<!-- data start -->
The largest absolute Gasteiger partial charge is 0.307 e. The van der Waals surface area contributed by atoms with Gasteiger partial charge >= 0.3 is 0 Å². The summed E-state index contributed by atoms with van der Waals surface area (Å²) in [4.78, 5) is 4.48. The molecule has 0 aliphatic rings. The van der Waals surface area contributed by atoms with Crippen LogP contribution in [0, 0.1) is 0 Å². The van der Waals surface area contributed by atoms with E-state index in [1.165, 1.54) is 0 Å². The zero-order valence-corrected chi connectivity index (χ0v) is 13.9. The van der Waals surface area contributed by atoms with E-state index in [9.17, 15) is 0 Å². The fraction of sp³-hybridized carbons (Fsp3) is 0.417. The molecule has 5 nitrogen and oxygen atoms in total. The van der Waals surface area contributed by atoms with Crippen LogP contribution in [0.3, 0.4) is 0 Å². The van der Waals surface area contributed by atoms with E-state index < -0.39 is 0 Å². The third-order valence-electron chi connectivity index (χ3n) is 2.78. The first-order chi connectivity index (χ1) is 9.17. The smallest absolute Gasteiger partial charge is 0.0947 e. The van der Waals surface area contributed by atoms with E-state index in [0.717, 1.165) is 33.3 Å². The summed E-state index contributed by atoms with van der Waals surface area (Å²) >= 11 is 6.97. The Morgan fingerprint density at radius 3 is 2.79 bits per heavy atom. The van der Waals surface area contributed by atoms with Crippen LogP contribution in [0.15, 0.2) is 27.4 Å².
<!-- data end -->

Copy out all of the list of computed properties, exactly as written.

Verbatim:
The largest absolute Gasteiger partial charge is 0.307 e. The van der Waals surface area contributed by atoms with Gasteiger partial charge >= 0.3 is 0 Å². The summed E-state index contributed by atoms with van der Waals surface area (Å²) in [4.78, 5) is 4.48. The molecule has 0 aliphatic rings. The van der Waals surface area contributed by atoms with Crippen LogP contribution in [0, 0.1) is 0 Å². The van der Waals surface area contributed by atoms with E-state index in [1.165, 1.54) is 0 Å². The zero-order valence-corrected chi connectivity index (χ0v) is 13.9. The van der Waals surface area contributed by atoms with E-state index in [9.17, 15) is 0 Å². The fraction of sp³-hybridized carbons (Fsp3) is 0.417. The molecule has 5 nitrogen and oxygen atoms in total. The van der Waals surface area contributed by atoms with Crippen LogP contribution in [0.3, 0.4) is 0 Å². The van der Waals surface area contributed by atoms with E-state index < -0.39 is 0 Å². The third-order valence-electron chi connectivity index (χ3n) is 2.78. The first-order chi connectivity index (χ1) is 9.17. The smallest absolute Gasteiger partial charge is 0.0947 e. The van der Waals surface area contributed by atoms with E-state index in [0.717, 1.165) is 33.3 Å². The summed E-state index contributed by atoms with van der Waals surface area (Å²) >= 11 is 6.97. The Morgan fingerprint density at radius 3 is 2.79 bits per heavy atom. The van der Waals surface area contributed by atoms with Crippen LogP contribution in [0.15, 0.2) is 27.4 Å².